Our national vaccination programme is one of the most important tools we have in responding to Covid-19 and, in this case, in responding to the new threat posed by the Omicron variant. We have a high level of vaccination by international standards. We should be proud of it as a nation. Critically, as well as having one of the highest levels of people vaccinated, we have always prioritised the most vulnerable first. This is important. In fact, Ireland has the highest percentage levels of vaccination anywhere in Europe among those who are over the age of 50, 60 and 70 and among the higher at-risk groups. This is welcome. It will have saved, and will continue to save, many lives and will keep many people safe.

We have taken the same approach with the booster programme, where we have prioritised those most at risk first. A large majority of these groups have now received a booster vaccine. Our aim is that by the end of the year, which is within the next two weeks, everyone in those groups defined by NIAC will have had a booster, will have an appointment for a booster or will have had an opportunity to go and get a booster at a walk-in clinic.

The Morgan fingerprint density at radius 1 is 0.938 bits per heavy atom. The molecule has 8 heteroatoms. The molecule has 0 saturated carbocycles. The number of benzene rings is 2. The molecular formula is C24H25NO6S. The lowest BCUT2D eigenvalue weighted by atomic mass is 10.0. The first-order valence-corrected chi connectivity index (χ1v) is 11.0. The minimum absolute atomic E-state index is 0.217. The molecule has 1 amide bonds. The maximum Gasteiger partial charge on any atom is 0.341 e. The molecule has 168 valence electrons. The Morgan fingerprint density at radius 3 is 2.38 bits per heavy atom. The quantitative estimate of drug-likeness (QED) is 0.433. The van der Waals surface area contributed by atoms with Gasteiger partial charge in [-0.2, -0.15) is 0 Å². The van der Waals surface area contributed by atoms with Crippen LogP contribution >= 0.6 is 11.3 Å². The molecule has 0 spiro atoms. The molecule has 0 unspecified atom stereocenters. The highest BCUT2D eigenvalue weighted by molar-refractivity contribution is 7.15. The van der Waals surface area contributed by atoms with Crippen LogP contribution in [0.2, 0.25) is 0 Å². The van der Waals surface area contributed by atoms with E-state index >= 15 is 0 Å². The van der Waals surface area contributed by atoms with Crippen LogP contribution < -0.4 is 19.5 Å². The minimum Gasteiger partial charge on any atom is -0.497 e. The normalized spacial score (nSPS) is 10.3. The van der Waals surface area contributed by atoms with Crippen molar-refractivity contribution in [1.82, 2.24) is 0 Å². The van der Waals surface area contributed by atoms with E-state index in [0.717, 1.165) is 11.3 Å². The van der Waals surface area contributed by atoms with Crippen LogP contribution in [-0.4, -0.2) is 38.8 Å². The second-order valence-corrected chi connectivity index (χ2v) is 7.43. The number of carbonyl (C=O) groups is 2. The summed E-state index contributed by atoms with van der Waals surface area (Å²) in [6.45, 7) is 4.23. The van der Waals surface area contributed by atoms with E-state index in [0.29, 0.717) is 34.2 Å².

We are also doing well on the total number of people who have received the boosters, and not just at primary vaccination. Now, the figure is approximately 1.4 million people, or about a third of adults in the country. It puts Ireland third in the EU and it puts us eighth in the world in number of adults who have received a booster.

I want to take this opportunity to express my sincere thanks to everybody working right across the country, in every one of our constituencies and in every county, who has been working night and day to make this vaccine programme such a success.

However, as I am sure colleagues will agree, given the scale of the threat posed by the Omicron variant, given how fast it is moving and given just how much extra protection these boosters provide, we are going further. Last night, I announced a significant scaling up of the programme to bring us to in excess of 300,000 doses a week on average over the coming weeks. I would like to thank our healthcare workers, our GPs, our pharmacists, our service men and women in the Defence Forces and so many others right across the country. We have put out a national call over the last number of days and, by God, people have responded. I want to thank everybody for responding to that call to arms.